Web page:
So finally, at about six, we had goth all the parts together and everything seemed to work fine. First we tried to connect directly to the eBox it self to make sure that we could communicate to it which worked fine but then when we had assembled the complete FFU and placed it on the RMU we where not able to communicate with the experiment through the umbilical. So we started to try to find the problem and we soon realized that the signal pins needs to go further in to the experiment in order to get the signals through. To solve this we re soldered the pins and then everything went fine. So after some long hours we succeeded with the communication which made it possible to proceed with the Electrical interface test which went perfect. This continued with a test together with the M-beam team, which are placed below us in the nosecone. This also went fine and we finally could round of for the day, which where about time since the clock where closing 9 pm fast.


We rounded of the evening together with some of the other teams and some of the ESA, DLR and SSC personnel at a restaurant in town.

A brief look into the ongoing work

After a weekend of well deserved rest this week has been crazy as always. As you all know we’re really trying our best to get things ready ahead of delivery. Therefore the blog has been a bit low prioritized but to at least give something I´ll add some pictures from the last preparations ahead of the real EAR last week.


Team night

Some weeks ago, at October 23:rd to be more precise. The SQUID team had another of their much beloved team nights. This time it was time for a more informal night at my (Gustav) place. So I Georg and David gathered at my place at two to start the preparations, the plan was to start of with some swedish and spanish specialties together with sparkling wine and then continue with tex-mex burgers and last finish of with  some great austrian dessert dumplings stuffed with nougat cream or apricot marmalade.  Somehow we succeeded with the intended menu and when the rest of the team arrived we where ready. I think I can speak for all of us when I say that we had a wonderful night, the food was delicious and the drinks never stopped coming 😉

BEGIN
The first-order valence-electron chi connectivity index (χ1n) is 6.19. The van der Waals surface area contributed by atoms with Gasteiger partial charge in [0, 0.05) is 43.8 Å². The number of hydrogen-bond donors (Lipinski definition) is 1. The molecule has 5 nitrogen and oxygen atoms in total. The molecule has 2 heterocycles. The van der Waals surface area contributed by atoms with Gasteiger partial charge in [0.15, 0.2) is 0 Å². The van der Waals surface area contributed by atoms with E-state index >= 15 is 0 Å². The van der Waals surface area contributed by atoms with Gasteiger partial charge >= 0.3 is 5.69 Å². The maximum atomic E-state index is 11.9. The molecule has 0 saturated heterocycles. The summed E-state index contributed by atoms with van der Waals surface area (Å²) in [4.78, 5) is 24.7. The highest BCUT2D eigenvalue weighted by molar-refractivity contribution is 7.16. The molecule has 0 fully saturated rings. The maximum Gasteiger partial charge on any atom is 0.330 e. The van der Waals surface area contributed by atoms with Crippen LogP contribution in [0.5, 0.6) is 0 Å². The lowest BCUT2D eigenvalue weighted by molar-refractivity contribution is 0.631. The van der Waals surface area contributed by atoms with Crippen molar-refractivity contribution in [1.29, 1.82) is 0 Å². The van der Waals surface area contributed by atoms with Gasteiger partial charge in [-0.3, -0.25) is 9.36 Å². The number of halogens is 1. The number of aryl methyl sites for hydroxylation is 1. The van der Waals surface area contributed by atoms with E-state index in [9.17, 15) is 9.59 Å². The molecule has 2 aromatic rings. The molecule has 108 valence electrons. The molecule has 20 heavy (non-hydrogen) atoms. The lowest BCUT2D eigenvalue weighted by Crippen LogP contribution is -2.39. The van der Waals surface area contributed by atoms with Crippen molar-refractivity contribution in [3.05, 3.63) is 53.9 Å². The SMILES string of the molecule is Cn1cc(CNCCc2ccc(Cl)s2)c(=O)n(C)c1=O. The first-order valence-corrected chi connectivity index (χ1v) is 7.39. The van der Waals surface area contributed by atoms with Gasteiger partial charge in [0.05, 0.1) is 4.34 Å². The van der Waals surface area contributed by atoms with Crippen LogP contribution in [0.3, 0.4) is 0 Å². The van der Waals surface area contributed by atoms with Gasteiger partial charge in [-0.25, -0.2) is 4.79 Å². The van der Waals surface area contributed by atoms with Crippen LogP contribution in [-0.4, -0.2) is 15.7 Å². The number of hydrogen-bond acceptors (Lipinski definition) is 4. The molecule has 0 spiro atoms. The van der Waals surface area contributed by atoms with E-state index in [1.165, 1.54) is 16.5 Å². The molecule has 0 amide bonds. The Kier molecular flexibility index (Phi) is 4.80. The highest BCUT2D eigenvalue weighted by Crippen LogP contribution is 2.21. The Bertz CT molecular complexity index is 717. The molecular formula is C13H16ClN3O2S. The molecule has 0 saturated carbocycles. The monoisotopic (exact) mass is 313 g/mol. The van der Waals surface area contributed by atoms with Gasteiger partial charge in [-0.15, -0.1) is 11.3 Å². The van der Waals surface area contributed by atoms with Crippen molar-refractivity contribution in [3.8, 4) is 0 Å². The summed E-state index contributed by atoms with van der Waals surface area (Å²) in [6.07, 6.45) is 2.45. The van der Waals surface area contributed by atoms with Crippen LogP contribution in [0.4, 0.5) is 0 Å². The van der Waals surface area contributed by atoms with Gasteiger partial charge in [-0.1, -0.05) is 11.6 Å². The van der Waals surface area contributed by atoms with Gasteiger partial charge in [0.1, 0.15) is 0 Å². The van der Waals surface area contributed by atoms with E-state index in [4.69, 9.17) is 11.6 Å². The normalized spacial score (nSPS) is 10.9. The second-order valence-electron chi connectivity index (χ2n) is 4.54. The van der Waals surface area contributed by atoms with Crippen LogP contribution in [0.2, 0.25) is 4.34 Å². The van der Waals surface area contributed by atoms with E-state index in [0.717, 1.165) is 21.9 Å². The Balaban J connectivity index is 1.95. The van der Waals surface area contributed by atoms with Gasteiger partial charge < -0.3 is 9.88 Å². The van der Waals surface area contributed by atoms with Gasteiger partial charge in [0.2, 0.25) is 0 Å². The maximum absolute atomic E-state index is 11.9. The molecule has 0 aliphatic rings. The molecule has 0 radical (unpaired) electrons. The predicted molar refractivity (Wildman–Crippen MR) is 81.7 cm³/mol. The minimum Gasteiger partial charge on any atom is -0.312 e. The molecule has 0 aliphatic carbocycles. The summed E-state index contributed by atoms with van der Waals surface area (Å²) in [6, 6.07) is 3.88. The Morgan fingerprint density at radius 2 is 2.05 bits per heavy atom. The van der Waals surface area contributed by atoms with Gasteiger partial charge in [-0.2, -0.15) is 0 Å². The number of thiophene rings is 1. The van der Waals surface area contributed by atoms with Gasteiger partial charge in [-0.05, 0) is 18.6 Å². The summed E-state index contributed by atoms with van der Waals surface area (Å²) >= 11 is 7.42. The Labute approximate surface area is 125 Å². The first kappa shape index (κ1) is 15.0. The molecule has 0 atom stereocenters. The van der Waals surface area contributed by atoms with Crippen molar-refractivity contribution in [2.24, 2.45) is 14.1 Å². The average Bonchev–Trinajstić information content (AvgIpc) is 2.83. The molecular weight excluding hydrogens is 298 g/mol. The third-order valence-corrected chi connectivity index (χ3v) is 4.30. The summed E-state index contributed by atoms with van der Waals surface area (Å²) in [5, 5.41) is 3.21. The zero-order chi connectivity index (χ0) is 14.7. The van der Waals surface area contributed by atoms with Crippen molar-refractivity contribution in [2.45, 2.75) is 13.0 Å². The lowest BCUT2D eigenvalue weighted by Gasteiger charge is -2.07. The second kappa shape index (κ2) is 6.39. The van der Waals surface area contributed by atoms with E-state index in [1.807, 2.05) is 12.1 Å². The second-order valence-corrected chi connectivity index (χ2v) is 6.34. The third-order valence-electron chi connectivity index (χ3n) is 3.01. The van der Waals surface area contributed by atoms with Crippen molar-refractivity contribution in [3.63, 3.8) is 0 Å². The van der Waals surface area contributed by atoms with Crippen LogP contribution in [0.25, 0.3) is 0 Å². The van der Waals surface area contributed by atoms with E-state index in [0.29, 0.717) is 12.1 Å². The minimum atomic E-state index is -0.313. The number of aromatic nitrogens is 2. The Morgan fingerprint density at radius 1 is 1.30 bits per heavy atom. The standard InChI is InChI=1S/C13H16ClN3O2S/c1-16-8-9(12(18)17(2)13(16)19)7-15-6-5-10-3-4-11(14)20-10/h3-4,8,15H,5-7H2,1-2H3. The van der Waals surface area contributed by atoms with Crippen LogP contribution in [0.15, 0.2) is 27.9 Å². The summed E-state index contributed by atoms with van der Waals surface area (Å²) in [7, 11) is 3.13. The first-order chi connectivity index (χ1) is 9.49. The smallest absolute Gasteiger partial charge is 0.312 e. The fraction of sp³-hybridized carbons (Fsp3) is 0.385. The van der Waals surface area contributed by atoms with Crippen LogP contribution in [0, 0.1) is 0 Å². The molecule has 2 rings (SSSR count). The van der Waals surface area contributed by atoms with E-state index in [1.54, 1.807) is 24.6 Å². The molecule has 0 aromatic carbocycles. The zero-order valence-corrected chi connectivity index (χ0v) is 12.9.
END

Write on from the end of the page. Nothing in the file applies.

You are welcome to judge by your self based on the attached pictures!

Disaster strikes…

Last night actually became a sad story. After all testing and working during last night everything turned out to a small disaster. So what happened really, well we’e not yet entirely sure but I’ll tell you what we observed. Last thing on the task list last night was to mount all hardware in their specified places. Due to that we had been using the eBox (the rectangular middle aluminum box where all the electronic boards are mounted) for some time it had not yet been modified to hold the ovenCutter. This meant that we had to move all the boards to a new eBox. Somewhere here something went wrong cause when everything had been mounted and we tested the communication with the experiment, suddenly magic white SMOKE started to rise out of the eBox. We’re not sure what had really happened but our theory is that during the mounting (which took place at midnight last night) somethng most have been short circuited. This lead to that the MOSFET which is used to switch of the batteries started to boil.


Suddenly white smoke started to rise from the MOSFET

Due to this small disaster we where forced to postpone the EAR until friday. So please wish us better luck for that time.

Busy night before EAR

So today has been busy as always. The day started of with that I (Gustav), Jacob and Amer (from the RAIN team) visited Bergtorpskolan, just north of Stockholm. There we held two lectures which where really well visited. During the first one we had 33 pupils listening and during the second one we had as many as 47 pupils listening on how our project works. This was actually some kind of record for us, we’ve never had as many pupils listening to us during a school visit and of course we loved it! The pupils where all very quiet, seemed interested and asked plenty of question so it was a rather success.